It may be too early to be talking of an Australian resurgence but their emphatic victory over Sri Lanka at Galle could just be the first step towards the long, hard road back to the top.
By Partab Ramchand
It may be too early to be talking of an Australian resurgence but their emphatic victory over Sri Lanka at Galle could just be the first step towards the long, hard road back to the top. They may have slid to No 5 in the ICC Test rankings but their performance in the opening match of the three Test series against a team ranked one place above them was heartwarming. It is never easy to beat Sri Lanka at home as so many teams have discovered over the years. Even without Muthiah Muralitharan they remain a fairly strong bowling unit while the batting continues to be formidable. So there is a positive ring about Australia’s victory that could signal a climb back. After all let’s not forget that they remain the No 1 team in ODIs.
The Aussies are still in the rebuilding process following the retirements of greats such as Shane Warne, Glenn McGrath, Adam Gilchrist, Matthew Hayden, Justin Langer and Damien Martyn. But they have adopted the right approach to the task picking the right young talent, discarding a couple of older players and persisting with those who can still contribute substantially. And under a new captain things seem to be falling into place.
If there is one player who symbolizes the feeling that the Aussies are on the upswing it is Shane Watson. Not too long ago he was regarded as a limited overs specialist who could chip in usefully with bat and ball. In the last couple of years even as he has played an even bigger role in ODIs it is his Test record that has caught the eye. He is suddenly indispensable to the team in the longer version of the game too and his batting and bowling skills have burgeoned.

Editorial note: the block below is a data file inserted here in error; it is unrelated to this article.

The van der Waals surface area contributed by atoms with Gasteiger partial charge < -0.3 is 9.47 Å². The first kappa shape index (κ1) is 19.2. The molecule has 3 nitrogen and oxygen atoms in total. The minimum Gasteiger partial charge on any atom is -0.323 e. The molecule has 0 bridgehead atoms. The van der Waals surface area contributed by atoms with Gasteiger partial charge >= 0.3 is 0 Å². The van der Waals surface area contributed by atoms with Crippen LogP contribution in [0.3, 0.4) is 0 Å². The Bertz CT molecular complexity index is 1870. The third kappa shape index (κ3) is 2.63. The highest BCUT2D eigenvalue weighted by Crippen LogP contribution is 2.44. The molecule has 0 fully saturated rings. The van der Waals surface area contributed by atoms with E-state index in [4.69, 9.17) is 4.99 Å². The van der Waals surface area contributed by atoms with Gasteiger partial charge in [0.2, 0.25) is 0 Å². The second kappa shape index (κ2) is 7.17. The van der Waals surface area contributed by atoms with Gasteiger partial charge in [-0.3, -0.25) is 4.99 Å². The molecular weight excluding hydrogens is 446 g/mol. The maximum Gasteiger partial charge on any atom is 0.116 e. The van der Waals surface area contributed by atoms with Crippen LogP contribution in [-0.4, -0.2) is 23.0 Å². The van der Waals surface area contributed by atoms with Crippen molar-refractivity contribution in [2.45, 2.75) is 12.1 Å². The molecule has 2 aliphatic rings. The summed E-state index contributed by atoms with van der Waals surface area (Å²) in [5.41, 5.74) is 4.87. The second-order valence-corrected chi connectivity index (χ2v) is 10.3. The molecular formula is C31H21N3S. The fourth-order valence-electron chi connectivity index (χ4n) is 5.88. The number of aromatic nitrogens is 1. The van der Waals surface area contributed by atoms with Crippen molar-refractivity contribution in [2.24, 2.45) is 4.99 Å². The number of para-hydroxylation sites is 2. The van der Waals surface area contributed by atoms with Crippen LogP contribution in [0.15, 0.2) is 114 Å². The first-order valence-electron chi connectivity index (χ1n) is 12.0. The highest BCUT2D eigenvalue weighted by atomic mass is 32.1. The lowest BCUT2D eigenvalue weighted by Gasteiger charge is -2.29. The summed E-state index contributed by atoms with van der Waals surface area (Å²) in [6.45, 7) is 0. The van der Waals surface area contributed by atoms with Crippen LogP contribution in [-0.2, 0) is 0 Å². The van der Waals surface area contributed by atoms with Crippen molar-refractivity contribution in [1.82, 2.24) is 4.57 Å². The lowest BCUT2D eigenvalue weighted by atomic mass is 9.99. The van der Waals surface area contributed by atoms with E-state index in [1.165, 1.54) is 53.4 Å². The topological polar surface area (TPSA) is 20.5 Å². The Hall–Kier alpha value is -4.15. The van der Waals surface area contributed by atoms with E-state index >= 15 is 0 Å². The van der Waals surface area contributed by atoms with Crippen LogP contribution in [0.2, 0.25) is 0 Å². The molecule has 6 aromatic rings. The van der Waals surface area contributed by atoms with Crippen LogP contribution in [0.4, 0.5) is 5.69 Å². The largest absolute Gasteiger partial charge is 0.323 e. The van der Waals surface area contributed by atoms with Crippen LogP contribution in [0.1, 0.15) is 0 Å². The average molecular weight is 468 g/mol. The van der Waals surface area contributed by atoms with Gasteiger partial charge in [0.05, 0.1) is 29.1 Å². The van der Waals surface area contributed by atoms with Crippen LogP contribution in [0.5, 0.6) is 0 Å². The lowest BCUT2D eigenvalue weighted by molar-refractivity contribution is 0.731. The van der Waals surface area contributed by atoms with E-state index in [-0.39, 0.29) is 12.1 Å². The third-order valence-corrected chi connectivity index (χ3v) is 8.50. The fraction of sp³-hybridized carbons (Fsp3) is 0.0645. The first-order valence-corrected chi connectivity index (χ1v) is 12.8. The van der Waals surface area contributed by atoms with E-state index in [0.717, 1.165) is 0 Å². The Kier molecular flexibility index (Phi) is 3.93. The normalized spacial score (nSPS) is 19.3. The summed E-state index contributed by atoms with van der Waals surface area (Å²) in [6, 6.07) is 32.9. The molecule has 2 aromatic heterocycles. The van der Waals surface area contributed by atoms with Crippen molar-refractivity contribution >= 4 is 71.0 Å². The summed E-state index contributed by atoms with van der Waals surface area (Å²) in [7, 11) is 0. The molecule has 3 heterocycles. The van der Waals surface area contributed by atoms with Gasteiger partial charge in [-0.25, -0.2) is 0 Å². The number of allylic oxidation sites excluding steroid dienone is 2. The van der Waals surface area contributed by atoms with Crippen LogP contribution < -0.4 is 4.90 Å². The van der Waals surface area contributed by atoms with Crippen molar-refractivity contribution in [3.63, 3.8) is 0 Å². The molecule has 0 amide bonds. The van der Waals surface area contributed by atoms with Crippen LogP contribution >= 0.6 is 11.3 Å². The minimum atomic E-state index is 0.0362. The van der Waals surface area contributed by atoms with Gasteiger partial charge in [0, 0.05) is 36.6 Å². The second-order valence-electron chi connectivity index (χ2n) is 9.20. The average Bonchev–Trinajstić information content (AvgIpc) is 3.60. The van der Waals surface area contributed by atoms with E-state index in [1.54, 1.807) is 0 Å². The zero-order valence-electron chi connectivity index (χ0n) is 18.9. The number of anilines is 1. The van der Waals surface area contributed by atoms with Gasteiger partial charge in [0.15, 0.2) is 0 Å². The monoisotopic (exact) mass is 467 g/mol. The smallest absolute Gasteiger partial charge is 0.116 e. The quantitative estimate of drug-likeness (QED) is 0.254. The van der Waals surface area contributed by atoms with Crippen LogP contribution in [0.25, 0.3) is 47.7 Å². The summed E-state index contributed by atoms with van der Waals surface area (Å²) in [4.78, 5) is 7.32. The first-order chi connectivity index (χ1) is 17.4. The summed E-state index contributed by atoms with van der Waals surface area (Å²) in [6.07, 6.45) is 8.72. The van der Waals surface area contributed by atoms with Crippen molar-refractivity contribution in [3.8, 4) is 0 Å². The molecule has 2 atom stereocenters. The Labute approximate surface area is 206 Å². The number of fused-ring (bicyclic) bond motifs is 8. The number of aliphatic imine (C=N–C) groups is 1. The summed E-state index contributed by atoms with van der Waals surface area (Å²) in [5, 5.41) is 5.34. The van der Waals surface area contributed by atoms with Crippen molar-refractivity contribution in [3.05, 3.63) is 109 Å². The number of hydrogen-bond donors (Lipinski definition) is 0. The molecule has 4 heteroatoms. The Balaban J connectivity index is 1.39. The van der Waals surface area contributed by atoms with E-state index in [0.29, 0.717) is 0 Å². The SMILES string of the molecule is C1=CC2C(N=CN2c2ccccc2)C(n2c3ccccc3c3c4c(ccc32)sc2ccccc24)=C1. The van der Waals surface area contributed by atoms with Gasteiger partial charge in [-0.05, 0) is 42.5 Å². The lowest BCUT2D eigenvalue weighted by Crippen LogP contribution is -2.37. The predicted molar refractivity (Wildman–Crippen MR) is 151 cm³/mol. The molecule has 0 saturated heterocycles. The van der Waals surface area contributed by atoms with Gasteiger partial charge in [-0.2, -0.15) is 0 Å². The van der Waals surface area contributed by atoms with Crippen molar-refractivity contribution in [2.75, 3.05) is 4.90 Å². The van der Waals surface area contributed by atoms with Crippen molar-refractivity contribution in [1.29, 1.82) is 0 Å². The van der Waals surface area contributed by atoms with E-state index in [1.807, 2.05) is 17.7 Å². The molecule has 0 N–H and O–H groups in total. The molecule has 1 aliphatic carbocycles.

And then you have the new kids on the block who have made an immediate impact. How many times in a Test match have two debutants struck in their first over, one with his second ball and the other with his very first delivery? And yet this was the double feat pulled off by Trent Copeland and Nathan Lyon. With a five wicket haul in his maiden Test innings Lyon has pushed Nathan Hauritz into the background. And the emergence of Copeland and Ryan Harris has meant no place for tried and trusted bowlers like Doug Bollinger and Peter Siddle. If anything this illustrates the depth in the Aussie pace attack.
Finally you have the veterans who can still pack a punch as events at Galle indicated. Ricky Ponting even at 36 has still a lot to contribute with his bat. The former Australian captain who has just become the first player to figure in 100 Test victories is the third highest run getter and century maker in Test history and somehow one feels that after being relieved of the captaincy one could see the return of the commanding Ponting who peeled off 12 hundreds in 25 Tests in the period 2005 – 2007. Mike Hussey and Michael Clarke are an integral part of the squad and if any proof was needed it was provided at Galle when on a turning track they notched up the two highest scores on the Aussie side. Usman Khawaja brings a touch of Asian elegance to the middle order while Mitchell Johnson fast approaching the 200-wicket mark in Tests is still a very fine bowler. Brad Haddin’s reputation behind and in front of the stumps is growing with every match.
And with Phil Hughes, David Warner and Shaun Marsh around Australia have the nucleus of a side that could well enjoy an upturn in their fortunes. The current series in Sri Lanka and the contest at home against India in the winter could well determine that. You can never really write off the Aussies can you? You do so at your own peril.